• Genre II: what is comedy?
  • The ancient sense(s) of humour
  • Sex and obscenity
  • The politics of comedy
  • Comedies of ideas: Clouds and Frogs
  • Metatheatre and gender: The Poet and the Women
  • The sociology of comedy
  • New Comedy: ancient (and modern) soap opera
  • New Comedy: character, ethics and human relationships
  • Comic myth: Amphitryo

Learning activities and teaching methods (given in hours of study time)

Scheduled Learning and Teaching ActivitiesGuided independent studyPlacement / study abroad

Details of learning activities and teaching methods

CategoryHours of study timeDescription
Scheduled learning and teaching44Lecture (22 x 2 hour)
Scheduled learning and teaching10Seminars (10 x 1 hour)
Guided independent study246Independent Study

Formative assessment

Form of assessmentSize of the assessment (eg length / duration)ILOs assessedFeedback method
Oral contribution to seminar1-7Verbal feedback

Summative assessment (% of credit)

CourseworkWritten examsPractical exams

Details of summative assessment

Form of assessment% of creditSize of the assessment (eg length / duration)ILOs assessedFeedback method
Written assignment208001-6, 8Written and oral feedback
Essay 302000 words1-6, 8Written and oral feedback
Exam502 hours1-6, 8Written and oral feedback

Details of re-assessment (where required by referral or deferral)

Original form of assessmentForm of re-assessmentILOs re-assessedTimescale for re-assessment
Written assignmentWritten assignment1-6, 8ref/def period
Essay 1Essay 11-6, 8ref/def period
ExamExam1-6, 8ref/def period

Indicative learning resources - Basic reading

1. Prescribed texts:

Aeschylus, Persians and Prometheus Bound

Sophocles, Antigone and Electra

Euripides, Hippolytus, Electra,and Helen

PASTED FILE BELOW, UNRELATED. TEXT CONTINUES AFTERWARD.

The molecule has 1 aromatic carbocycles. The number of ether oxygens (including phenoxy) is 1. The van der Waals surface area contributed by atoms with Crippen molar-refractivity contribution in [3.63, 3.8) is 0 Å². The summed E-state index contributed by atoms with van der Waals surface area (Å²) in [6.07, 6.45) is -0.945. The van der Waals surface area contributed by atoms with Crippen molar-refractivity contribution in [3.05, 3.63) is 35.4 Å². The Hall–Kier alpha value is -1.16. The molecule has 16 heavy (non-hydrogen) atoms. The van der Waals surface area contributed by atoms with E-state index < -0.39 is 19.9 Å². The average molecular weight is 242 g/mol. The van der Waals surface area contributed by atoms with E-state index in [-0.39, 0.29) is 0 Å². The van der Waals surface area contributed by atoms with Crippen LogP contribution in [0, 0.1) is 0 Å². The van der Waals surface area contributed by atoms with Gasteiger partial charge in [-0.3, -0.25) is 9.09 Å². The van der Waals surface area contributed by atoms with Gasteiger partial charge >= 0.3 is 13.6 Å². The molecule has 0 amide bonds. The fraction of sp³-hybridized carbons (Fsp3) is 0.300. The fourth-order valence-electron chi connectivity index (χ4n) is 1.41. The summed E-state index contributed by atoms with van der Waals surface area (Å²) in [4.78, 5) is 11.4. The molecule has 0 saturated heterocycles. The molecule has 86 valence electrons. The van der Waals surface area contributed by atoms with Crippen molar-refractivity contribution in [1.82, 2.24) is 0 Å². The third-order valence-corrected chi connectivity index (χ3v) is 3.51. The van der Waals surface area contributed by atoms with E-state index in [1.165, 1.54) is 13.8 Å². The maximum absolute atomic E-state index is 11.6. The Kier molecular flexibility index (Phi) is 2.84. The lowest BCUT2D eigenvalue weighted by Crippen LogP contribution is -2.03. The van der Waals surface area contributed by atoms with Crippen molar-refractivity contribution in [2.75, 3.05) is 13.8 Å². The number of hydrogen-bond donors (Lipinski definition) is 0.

Seneca, Phaedra; Aristophanes, Lysistrata, Acharnians, Clouds, The Poet and the Women and Frogs

Menander, The Bad-Tempered Man and The Girl from Samos

Terence, The Brothers; Plautus, The Rope and Amphitryo

N.B. Teaching, seminars and examinations will be based on the following prescribed translations: Aeschylus: (Collard Oxford World's Classics); Sophocles: (Kitto, Oxford World's Classics); Euripides: (Morwood, Oxford World's Classics); Seneca: Four Tragedies and Octavia (Watling, Penguin Classics); Aristophanes: Lysistrata and Other Plays (Sommerstein, Penguin), The Wasps and Other Plays (Barrett, Penguin); Menander: The Plays and Fragments (Balme, Oxford World's Classics); Terence: The Comedies (Radice, Penguin); Plautus: The Rope and Other Plays (Watling, Penguin).

2. Selected introductory reading: P.E.Easterling (ed.), The Cambridge Companion to Greek Tragedy (Cambridge 1997) M. Wright, Euripides' Escape Tragedies (Oxford, 2005) O. Taplin, Greek Tragedy in Action (London, 1978) R. Rehm, The Greek Tragic Theatre (London, 1992) A. Pickard-Cambridge, The Dramatic Festivals of Athens (ed. 2, Oxford 1968) Aristotle, Poetics, translated by Malcolm Heath (Penguin Classics: Harmondsworth,1996) K. Dover, Aristophanic Comedy (Berkeley 1974) M. Silk, Aristophanes and the Invention of Comedy (Oxford 2000) W.G. Arnott, Menander, Plautus, Terence (Greece and Rome New Surveys in the Classics no 9) N. Zagagi, The Comedy of Menander (London 1994)

Key words search

Classics, Greek, Roman, Drama

Credit value30
Module ECTS


Module pre-requisites


Module co-requisites


NQF level (module)


Available as distance learning?


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Last revision date